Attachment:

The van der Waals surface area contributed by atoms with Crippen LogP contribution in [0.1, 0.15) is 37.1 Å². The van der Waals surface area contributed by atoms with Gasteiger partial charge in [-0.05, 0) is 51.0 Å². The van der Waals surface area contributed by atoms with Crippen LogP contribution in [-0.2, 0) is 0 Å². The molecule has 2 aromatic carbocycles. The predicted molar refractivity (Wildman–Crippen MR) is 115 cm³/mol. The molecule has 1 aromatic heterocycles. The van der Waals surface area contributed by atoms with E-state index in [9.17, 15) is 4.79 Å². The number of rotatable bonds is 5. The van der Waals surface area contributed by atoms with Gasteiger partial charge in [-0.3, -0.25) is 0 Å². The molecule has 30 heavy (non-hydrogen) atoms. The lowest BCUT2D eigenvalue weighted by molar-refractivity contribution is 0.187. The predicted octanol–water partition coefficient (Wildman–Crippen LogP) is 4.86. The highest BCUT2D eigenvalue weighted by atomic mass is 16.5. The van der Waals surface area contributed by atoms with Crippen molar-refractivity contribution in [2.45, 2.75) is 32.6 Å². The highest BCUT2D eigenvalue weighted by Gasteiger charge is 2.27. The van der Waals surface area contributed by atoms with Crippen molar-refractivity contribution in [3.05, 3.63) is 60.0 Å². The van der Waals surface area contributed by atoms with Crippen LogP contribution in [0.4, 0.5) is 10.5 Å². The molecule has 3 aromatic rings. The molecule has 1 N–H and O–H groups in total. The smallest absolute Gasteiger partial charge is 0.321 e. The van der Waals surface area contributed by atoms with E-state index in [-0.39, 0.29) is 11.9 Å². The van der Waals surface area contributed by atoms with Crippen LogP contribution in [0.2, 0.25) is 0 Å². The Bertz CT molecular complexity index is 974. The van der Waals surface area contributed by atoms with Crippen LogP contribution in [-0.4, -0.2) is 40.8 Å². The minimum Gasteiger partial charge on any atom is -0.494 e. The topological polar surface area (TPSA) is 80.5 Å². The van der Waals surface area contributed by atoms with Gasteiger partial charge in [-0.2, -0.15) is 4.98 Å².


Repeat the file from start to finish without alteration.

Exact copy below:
The van der Waals surface area contributed by atoms with Crippen LogP contribution in [0.1, 0.15) is 37.1 Å². The van der Waals surface area contributed by atoms with Gasteiger partial charge in [-0.05, 0) is 51.0 Å². The van der Waals surface area contributed by atoms with Crippen LogP contribution in [-0.2, 0) is 0 Å². The molecule has 2 aromatic carbocycles. The predicted molar refractivity (Wildman–Crippen MR) is 115 cm³/mol. The molecule has 1 aromatic heterocycles. The van der Waals surface area contributed by atoms with E-state index in [9.17, 15) is 4.79 Å². The number of rotatable bonds is 5. The van der Waals surface area contributed by atoms with Gasteiger partial charge in [-0.3, -0.25) is 0 Å². The molecule has 30 heavy (non-hydrogen) atoms. The lowest BCUT2D eigenvalue weighted by molar-refractivity contribution is 0.187. The predicted octanol–water partition coefficient (Wildman–Crippen LogP) is 4.86. The highest BCUT2D eigenvalue weighted by atomic mass is 16.5. The van der Waals surface area contributed by atoms with Crippen molar-refractivity contribution in [2.45, 2.75) is 32.6 Å². The highest BCUT2D eigenvalue weighted by Gasteiger charge is 2.27. The van der Waals surface area contributed by atoms with Crippen molar-refractivity contribution in [3.05, 3.63) is 60.0 Å². The van der Waals surface area contributed by atoms with Crippen LogP contribution in [0.4, 0.5) is 10.5 Å². The molecule has 3 aromatic rings. The molecule has 1 N–H and O–H groups in total. The smallest absolute Gasteiger partial charge is 0.321 e. The van der Waals surface area contributed by atoms with E-state index in [-0.39, 0.29) is 11.9 Å². The van der Waals surface area contributed by atoms with Crippen LogP contribution in [0.2, 0.25) is 0 Å². The Bertz CT molecular complexity index is 974. The van der Waals surface area contributed by atoms with Crippen LogP contribution in [-0.4, -0.2) is 40.8 Å². The minimum Gasteiger partial charge on any atom is -0.494 e. The topological polar surface area (TPSA) is 80.5 Å². The van der Waals surface area contributed by atoms with Gasteiger partial charge in [-0.2, -0.15) is 4.98 Å².